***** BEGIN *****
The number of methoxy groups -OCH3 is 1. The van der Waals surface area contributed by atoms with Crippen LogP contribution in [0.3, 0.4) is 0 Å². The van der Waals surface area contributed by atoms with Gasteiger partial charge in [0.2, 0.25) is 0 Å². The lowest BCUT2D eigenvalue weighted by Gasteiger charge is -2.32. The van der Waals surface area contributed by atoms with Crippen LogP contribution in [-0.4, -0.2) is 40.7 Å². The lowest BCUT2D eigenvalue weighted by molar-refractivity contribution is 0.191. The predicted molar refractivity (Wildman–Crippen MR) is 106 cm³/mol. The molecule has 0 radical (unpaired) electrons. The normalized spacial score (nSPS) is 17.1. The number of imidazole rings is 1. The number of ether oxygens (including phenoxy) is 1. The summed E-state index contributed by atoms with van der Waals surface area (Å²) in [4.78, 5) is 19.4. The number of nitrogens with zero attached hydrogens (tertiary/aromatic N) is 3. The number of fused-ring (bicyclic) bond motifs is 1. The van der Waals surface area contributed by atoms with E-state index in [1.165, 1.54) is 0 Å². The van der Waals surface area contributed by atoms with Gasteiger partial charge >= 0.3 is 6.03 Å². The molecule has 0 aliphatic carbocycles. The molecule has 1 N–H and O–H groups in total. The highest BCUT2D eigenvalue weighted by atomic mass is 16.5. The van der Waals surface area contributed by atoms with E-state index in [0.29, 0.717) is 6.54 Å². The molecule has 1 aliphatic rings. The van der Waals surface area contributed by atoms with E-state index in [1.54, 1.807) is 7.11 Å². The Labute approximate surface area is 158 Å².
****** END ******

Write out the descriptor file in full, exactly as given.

The number of methoxy groups -OCH3 is 1. The van der Waals surface area contributed by atoms with Crippen LogP contribution in [0.3, 0.4) is 0 Å². The van der Waals surface area contributed by atoms with Gasteiger partial charge in [0.2, 0.25) is 0 Å². The lowest BCUT2D eigenvalue weighted by Gasteiger charge is -2.32. The van der Waals surface area contributed by atoms with Crippen LogP contribution in [-0.4, -0.2) is 40.7 Å². The lowest BCUT2D eigenvalue weighted by molar-refractivity contribution is 0.191. The predicted molar refractivity (Wildman–Crippen MR) is 106 cm³/mol. The molecule has 0 radical (unpaired) electrons. The normalized spacial score (nSPS) is 17.1. The number of imidazole rings is 1. The number of ether oxygens (including phenoxy) is 1. The summed E-state index contributed by atoms with van der Waals surface area (Å²) in [4.78, 5) is 19.4. The number of nitrogens with zero attached hydrogens (tertiary/aromatic N) is 3. The number of fused-ring (bicyclic) bond motifs is 1. The van der Waals surface area contributed by atoms with E-state index in [1.165, 1.54) is 0 Å². The van der Waals surface area contributed by atoms with Gasteiger partial charge >= 0.3 is 6.03 Å². The molecule has 0 aliphatic carbocycles. The molecule has 1 N–H and O–H groups in total. The highest BCUT2D eigenvalue weighted by atomic mass is 16.5. The van der Waals surface area contributed by atoms with E-state index in [0.29, 0.717) is 6.54 Å². The molecule has 1 aliphatic rings. The van der Waals surface area contributed by atoms with E-state index in [1.54, 1.807) is 7.11 Å². The Labute approximate surface area is 158 Å².